James Allison Predicts 'Cures' With Checkpoint Inhibitor Combinations

Since the approval of the first checkpoint inhibitor, ipilimumab, several combinations and monotherapies have gained rapid approval, with continued expansion on the horizon.

James P. Allison, PhD

The FDA approval of ipilimumab (Yervoy) for melanoma in 2011 ushered in a new era of antibodies that target immune checkpoints. Since this milestone, several combinations and monotherapies have gained rapid approval, with continued expansion on the horizon, according to James P. Allison, PhD, at the 2015 Society for Melanoma Research Congress.

“A few years ago, the best you could hope for in advanced melanoma was to improve survival a little bit, but now we have immunotherapies that provide durable responses that last decades,” said Allison, professor and chair of immunology at MD Anderson Cancer Center.

“Immunotherapies are successful because they have specificity, memory, and adaptability,” he said. “These agents don’t just recognize certain peptides on cancer, but can recognize many different mutations—as well as changes in cancer cells—that contribute to the development and persistence of tumors.”

The advent of immune checkpoint inhibition has not only altered treatment paradigms for patients with cancer, but it has also changed the way that researchers think about new therapies. Traditionally, targeted therapies and vaccines have been directed against a single mutation or peptide on the cancer cell; however, with the checkpoint inhibitors there are more factors at play.

“Immunotherapies, such as checkpoint inhibitors, don’t target tumor cells, and our research work does not involve using vaccines or cytokines to turn on the immune system,” Alison said. “Checkpoint inhibitor therapies work by blocking inhibitory pathways, in order to create an anti-tumor response.”

In effect, the checkpoint inhibitors that Allison has researched work to unleash or “take the brake off” the immune system. “This approach was a radical departure, so it was at first difficult for us to be taken seriously,” he said.

Allison’s research was the first to show that CTLA-4-targeted agents, when combined with a GM-CSF tumor cell vaccine, could eradicate melanoma. “It leads to cure in experiments we’ve now done in thousands of mice. And the cure rate in these experiments is never less than 85%,” Allison said.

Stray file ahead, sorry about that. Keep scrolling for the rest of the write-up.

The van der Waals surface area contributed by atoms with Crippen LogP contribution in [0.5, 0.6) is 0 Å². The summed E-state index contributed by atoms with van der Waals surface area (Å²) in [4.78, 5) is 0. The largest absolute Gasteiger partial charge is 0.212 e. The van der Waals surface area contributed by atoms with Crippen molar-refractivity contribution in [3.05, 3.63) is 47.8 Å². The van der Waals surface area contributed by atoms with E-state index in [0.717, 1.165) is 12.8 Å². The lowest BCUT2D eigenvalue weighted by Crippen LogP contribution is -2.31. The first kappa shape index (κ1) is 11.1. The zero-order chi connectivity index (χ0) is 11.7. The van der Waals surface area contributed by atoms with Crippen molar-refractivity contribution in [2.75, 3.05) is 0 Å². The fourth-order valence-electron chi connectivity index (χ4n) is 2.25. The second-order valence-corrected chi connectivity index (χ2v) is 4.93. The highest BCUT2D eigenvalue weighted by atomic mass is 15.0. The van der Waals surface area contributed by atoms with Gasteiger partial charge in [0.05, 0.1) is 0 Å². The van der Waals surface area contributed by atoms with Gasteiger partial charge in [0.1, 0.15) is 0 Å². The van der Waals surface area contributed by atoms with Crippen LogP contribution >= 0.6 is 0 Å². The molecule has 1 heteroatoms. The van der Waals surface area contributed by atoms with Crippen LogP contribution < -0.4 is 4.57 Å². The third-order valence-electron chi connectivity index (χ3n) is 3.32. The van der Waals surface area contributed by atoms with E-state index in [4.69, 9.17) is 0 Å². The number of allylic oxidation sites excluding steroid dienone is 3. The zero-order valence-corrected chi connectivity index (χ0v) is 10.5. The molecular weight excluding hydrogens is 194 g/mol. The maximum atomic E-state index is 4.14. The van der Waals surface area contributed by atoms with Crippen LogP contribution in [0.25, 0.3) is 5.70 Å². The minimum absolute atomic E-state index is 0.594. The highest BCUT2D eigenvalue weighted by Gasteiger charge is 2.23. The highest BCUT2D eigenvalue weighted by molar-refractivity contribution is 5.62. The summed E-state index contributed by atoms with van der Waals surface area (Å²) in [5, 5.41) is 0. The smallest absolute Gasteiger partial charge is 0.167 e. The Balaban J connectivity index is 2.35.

The fully human antibody ipilimumab has now been used to treat over 50,000 patients with melanoma and other cancers, including those that affect the prostate, kidney, bladder, ovarian and lungs. The longest surviving patient treated with ipilimumab remains alive 10 years after undergoing initial therapy for melanoma metastasized to the lungs, Allison noted.

Ipilimumab results in objective responses in several tumor types, and the adverse events that accompany treatment—colitis hepatitis, and hypophysitis—can generally be managed with steroids, said Allison.

After follow-up of over 10,000 patients treated with ipilimumab, researchers now know that the use of this agent can lead to long-term survival in about 22% of cases. “I think we can think about starting to apply the word cure to these patients,” Allison said.

Allison’s work, which led to the approval of ipilimumab, has also illuminated the mechanisms and efficacy of PD-1 inhibitors. Now, just 4 years after the first checkpoint inhibitor was approved, there are two PD-1 inhibitors indicated for metastatic melanoma.

The next step in advancing cancer treatment with checkpoint inhibitors is to expand research into the use of these agents in combination, according to Allison. When checkpoint inhibitors are combined, their efficacy increases and patient survival improves. “The effect of combining these treatments is not synergistic, but additive,” Allison said.

In the phase III CheckMate-067 trial, the combination of nivolumab and ipilimumab demonstrated an objective response rate of 57.6% in patients with advanced melanoma. On top of these responses, 13.1% of patients treated with the combination had stable disease.

“With this treatment, two thirds of patient had some response. And among those who had an objective response, half had 80% or more tumor shrinkage,” Allison said.

Researchers now hope to improve available therapies so that 50% of those treated with combination checkpoint inhibitors experience long-term survival, Allison said. Next, these combination strategies are likely to move into other types of cancer, such as lung cancer and renal cell carcinoma.

“Eventually, we expect that these immunotherapies will be combined with more standard therapies in combating tumors such as renal cell cancers—so that we can increase treatment efficacy and improve outcomes,” Allison said. “There are many new opportunities for using checkpoint inhibitor therapies outside of melanoma.”

Allison J. Immune checkpoint blockade in cancer therapy: New insights, opportunities and prospects for a cure. Presented at the Society for Melanoma Research 2015 Congress; San Francisco, CA; November 18-21, 2015.


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